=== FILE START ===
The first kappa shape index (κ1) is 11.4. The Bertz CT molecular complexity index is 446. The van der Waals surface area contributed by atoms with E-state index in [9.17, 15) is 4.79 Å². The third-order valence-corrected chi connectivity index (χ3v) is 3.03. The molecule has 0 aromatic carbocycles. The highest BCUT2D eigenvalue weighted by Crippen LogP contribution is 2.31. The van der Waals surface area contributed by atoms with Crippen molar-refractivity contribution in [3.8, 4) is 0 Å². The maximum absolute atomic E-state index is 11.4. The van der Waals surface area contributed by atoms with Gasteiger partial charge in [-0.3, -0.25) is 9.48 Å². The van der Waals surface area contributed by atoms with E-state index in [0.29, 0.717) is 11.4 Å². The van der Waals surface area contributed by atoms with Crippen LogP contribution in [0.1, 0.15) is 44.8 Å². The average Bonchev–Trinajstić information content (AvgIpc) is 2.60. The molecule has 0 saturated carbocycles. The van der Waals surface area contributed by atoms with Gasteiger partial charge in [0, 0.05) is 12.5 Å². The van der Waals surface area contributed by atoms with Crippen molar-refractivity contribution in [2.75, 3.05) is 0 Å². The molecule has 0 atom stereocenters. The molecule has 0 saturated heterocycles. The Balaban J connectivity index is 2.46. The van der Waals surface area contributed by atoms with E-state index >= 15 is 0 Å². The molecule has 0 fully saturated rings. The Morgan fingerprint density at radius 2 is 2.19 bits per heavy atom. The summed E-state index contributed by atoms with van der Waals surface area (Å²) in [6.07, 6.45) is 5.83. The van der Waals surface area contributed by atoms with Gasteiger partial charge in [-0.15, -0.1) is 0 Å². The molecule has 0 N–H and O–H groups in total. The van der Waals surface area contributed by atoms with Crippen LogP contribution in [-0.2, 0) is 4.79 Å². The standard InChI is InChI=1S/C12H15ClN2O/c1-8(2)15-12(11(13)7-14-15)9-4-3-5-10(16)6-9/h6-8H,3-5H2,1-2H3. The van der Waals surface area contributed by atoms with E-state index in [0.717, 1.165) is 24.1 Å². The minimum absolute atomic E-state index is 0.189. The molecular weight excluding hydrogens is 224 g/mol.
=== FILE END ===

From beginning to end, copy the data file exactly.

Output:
The first kappa shape index (κ1) is 11.4. The Bertz CT molecular complexity index is 446. The van der Waals surface area contributed by atoms with E-state index in [9.17, 15) is 4.79 Å². The third-order valence-corrected chi connectivity index (χ3v) is 3.03. The molecule has 0 aromatic carbocycles. The highest BCUT2D eigenvalue weighted by Crippen LogP contribution is 2.31. The van der Waals surface area contributed by atoms with Crippen molar-refractivity contribution in [3.8, 4) is 0 Å². The maximum absolute atomic E-state index is 11.4. The van der Waals surface area contributed by atoms with Gasteiger partial charge in [-0.3, -0.25) is 9.48 Å². The van der Waals surface area contributed by atoms with E-state index in [0.29, 0.717) is 11.4 Å². The van der Waals surface area contributed by atoms with Crippen LogP contribution in [0.1, 0.15) is 44.8 Å². The average Bonchev–Trinajstić information content (AvgIpc) is 2.60. The molecule has 0 saturated carbocycles. The van der Waals surface area contributed by atoms with Gasteiger partial charge in [0, 0.05) is 12.5 Å². The van der Waals surface area contributed by atoms with Crippen molar-refractivity contribution in [2.75, 3.05) is 0 Å². The molecule has 0 atom stereocenters. The molecule has 0 saturated heterocycles. The Balaban J connectivity index is 2.46. The van der Waals surface area contributed by atoms with E-state index >= 15 is 0 Å². The molecule has 0 fully saturated rings. The Morgan fingerprint density at radius 2 is 2.19 bits per heavy atom. The summed E-state index contributed by atoms with van der Waals surface area (Å²) in [6.07, 6.45) is 5.83. The van der Waals surface area contributed by atoms with Gasteiger partial charge in [-0.15, -0.1) is 0 Å². The molecule has 0 N–H and O–H groups in total. The van der Waals surface area contributed by atoms with Crippen LogP contribution in [-0.2, 0) is 4.79 Å². The standard InChI is InChI=1S/C12H15ClN2O/c1-8(2)15-12(11(13)7-14-15)9-4-3-5-10(16)6-9/h6-8H,3-5H2,1-2H3. The van der Waals surface area contributed by atoms with E-state index in [0.717, 1.165) is 24.1 Å². The minimum absolute atomic E-state index is 0.189. The molecular weight excluding hydrogens is 224 g/mol.